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Avoid the hot sun and thus vitamin D in the Middle East – Oct 2011

Vitamin D deficiency and sun avoidance among university students at Abu Dhabi, United Arab Emirates.

Dermatoendocrinol. 2011 Oct;3(4):235-9. Epub 2011 Oct 1.
Al Anouti F, Thomas J, Abdel-Wareth L, Rajah J, Grant WB, Haq A.
Zayed University; Abu Dhabi, United Arab Emirates.

This study offers evidence that vitamin D deficiency could be a major public health burden among young Emirati adults, mostly because of sun deprivation in a sun-blessed country.
This study included a random sample of 138 females and 70 males tested for serum 25-hydroxyvitamin D [25(OH)D] status.
To further evaluate the predictors of vitamin D status in this population, the study examined diet, obesity and sun exposure.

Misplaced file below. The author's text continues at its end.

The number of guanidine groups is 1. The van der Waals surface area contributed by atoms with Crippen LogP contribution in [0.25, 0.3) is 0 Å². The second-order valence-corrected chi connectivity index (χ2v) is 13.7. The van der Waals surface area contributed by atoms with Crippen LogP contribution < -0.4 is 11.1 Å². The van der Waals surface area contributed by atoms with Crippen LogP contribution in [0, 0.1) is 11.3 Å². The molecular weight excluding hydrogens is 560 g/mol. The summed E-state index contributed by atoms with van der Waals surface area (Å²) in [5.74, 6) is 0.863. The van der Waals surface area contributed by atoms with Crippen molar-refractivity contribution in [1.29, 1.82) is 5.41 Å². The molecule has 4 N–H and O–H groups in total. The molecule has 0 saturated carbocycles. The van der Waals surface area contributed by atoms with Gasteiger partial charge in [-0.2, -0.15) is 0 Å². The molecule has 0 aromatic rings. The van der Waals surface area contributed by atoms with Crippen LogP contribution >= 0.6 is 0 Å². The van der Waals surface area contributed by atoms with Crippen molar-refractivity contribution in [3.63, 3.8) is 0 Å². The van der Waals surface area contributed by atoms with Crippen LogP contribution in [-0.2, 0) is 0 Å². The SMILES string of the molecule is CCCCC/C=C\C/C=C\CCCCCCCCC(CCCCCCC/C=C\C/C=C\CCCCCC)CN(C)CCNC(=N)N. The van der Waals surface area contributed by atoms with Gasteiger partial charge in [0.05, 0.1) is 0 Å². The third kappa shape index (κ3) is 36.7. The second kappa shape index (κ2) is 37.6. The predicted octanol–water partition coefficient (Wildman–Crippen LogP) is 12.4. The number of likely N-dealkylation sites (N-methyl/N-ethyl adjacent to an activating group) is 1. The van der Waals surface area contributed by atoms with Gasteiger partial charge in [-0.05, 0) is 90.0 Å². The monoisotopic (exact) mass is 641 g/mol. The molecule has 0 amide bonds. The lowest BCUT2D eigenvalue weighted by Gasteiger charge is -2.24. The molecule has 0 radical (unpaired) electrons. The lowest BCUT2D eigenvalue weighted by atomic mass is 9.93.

In summer, the mean serum 25(OH)D concentration for females was 20.9 ± 14.9 nmol/L, whereas that for males was 27.3 ± 15.7 nmol/L.

Females scored significantly higher than males on the sun avoidance inventory (SAI), indicating that females avoid sun exposure to a greater extent than males, possibly explaining the lower vitamin D status.

A significant negative correlation also existed between SAI and vitamin D status (Pearson's r = -0.33; p < 0.01), but no significant association was evident between vitamin D status and body mass index (Pearson's r = 0.03; p = 0.33) or low dietary intake of vitamin D-fortified foods (Pearson's r = 0.08; p = 0.13).

The mean serum 25(OH)D concentration for females tested in winter was 31.3 ± 12.3 nmol/L while in the summer, it was 20.9 ± 14.9 nmol/L.
This difference was statistically significant, suggesting that seasonal variation plays an important role in vitamin D status in the United Arab Emirates.
Fortification of foods and drinks with vitamin D, supplementation and sensible sun exposure are important steps toward minimizing vitamin D deficiency.

PMID: 22259650

Women = summer 8.4 ng, Winter= 12.5 ng; Men summer = 11 ng

See also VitaminDWiki

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